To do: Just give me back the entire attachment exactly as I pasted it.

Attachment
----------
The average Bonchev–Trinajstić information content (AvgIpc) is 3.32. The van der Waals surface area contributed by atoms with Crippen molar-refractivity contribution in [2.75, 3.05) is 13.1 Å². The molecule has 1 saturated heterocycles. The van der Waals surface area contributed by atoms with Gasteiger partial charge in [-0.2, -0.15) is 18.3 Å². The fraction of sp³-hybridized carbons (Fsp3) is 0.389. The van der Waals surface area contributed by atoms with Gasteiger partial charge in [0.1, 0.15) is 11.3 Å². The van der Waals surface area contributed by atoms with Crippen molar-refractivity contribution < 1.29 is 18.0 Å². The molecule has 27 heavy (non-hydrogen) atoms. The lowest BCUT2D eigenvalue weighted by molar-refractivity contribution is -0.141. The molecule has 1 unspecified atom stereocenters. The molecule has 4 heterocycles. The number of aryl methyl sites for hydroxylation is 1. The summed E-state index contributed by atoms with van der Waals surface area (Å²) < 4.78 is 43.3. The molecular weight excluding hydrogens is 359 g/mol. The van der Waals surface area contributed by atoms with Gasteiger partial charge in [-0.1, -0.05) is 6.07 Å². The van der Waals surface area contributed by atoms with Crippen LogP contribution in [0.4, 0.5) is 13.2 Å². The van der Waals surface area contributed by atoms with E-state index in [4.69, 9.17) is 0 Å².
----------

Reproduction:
The average Bonchev–Trinajstić information content (AvgIpc) is 3.32. The van der Waals surface area contributed by atoms with Crippen molar-refractivity contribution in [2.75, 3.05) is 13.1 Å². The molecule has 1 saturated heterocycles. The van der Waals surface area contributed by atoms with Gasteiger partial charge in [-0.2, -0.15) is 18.3 Å². The fraction of sp³-hybridized carbons (Fsp3) is 0.389. The van der Waals surface area contributed by atoms with Gasteiger partial charge in [0.1, 0.15) is 11.3 Å². The van der Waals surface area contributed by atoms with Crippen molar-refractivity contribution < 1.29 is 18.0 Å². The molecule has 27 heavy (non-hydrogen) atoms. The lowest BCUT2D eigenvalue weighted by molar-refractivity contribution is -0.141. The molecule has 1 unspecified atom stereocenters. The molecule has 4 heterocycles. The number of aryl methyl sites for hydroxylation is 1. The summed E-state index contributed by atoms with van der Waals surface area (Å²) < 4.78 is 43.3. The molecular weight excluding hydrogens is 359 g/mol. The van der Waals surface area contributed by atoms with Gasteiger partial charge in [-0.1, -0.05) is 6.07 Å². The van der Waals surface area contributed by atoms with Crippen LogP contribution in [0.4, 0.5) is 13.2 Å². The van der Waals surface area contributed by atoms with E-state index in [4.69, 9.17) is 0 Å².